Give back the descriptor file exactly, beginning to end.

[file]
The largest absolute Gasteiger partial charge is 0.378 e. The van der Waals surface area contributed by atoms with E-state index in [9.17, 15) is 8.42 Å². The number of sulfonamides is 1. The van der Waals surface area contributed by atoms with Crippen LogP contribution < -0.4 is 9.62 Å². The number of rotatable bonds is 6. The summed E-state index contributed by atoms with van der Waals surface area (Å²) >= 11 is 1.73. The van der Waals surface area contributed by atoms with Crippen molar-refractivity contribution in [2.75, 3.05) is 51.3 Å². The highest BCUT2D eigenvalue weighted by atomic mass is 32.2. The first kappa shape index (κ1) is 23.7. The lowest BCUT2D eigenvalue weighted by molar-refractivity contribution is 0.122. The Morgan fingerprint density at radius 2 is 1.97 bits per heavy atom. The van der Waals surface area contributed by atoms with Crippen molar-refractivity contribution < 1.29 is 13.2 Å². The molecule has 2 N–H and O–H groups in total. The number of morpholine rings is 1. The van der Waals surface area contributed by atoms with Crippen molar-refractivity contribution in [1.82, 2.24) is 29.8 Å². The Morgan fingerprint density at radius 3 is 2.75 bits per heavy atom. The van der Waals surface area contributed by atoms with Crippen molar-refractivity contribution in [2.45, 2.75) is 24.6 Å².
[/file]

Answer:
The largest absolute Gasteiger partial charge is 0.378 e. The van der Waals surface area contributed by atoms with E-state index in [9.17, 15) is 8.42 Å². The number of sulfonamides is 1. The van der Waals surface area contributed by atoms with Crippen LogP contribution < -0.4 is 9.62 Å². The number of rotatable bonds is 6. The summed E-state index contributed by atoms with van der Waals surface area (Å²) >= 11 is 1.73. The van der Waals surface area contributed by atoms with Crippen molar-refractivity contribution in [2.75, 3.05) is 51.3 Å². The highest BCUT2D eigenvalue weighted by atomic mass is 32.2. The first kappa shape index (κ1) is 23.7. The lowest BCUT2D eigenvalue weighted by molar-refractivity contribution is 0.122. The Morgan fingerprint density at radius 2 is 1.97 bits per heavy atom. The van der Waals surface area contributed by atoms with Crippen molar-refractivity contribution < 1.29 is 13.2 Å². The molecule has 2 N–H and O–H groups in total. The number of morpholine rings is 1. The van der Waals surface area contributed by atoms with Crippen molar-refractivity contribution in [1.82, 2.24) is 29.8 Å². The Morgan fingerprint density at radius 3 is 2.75 bits per heavy atom. The van der Waals surface area contributed by atoms with Crippen molar-refractivity contribution in [2.45, 2.75) is 24.6 Å².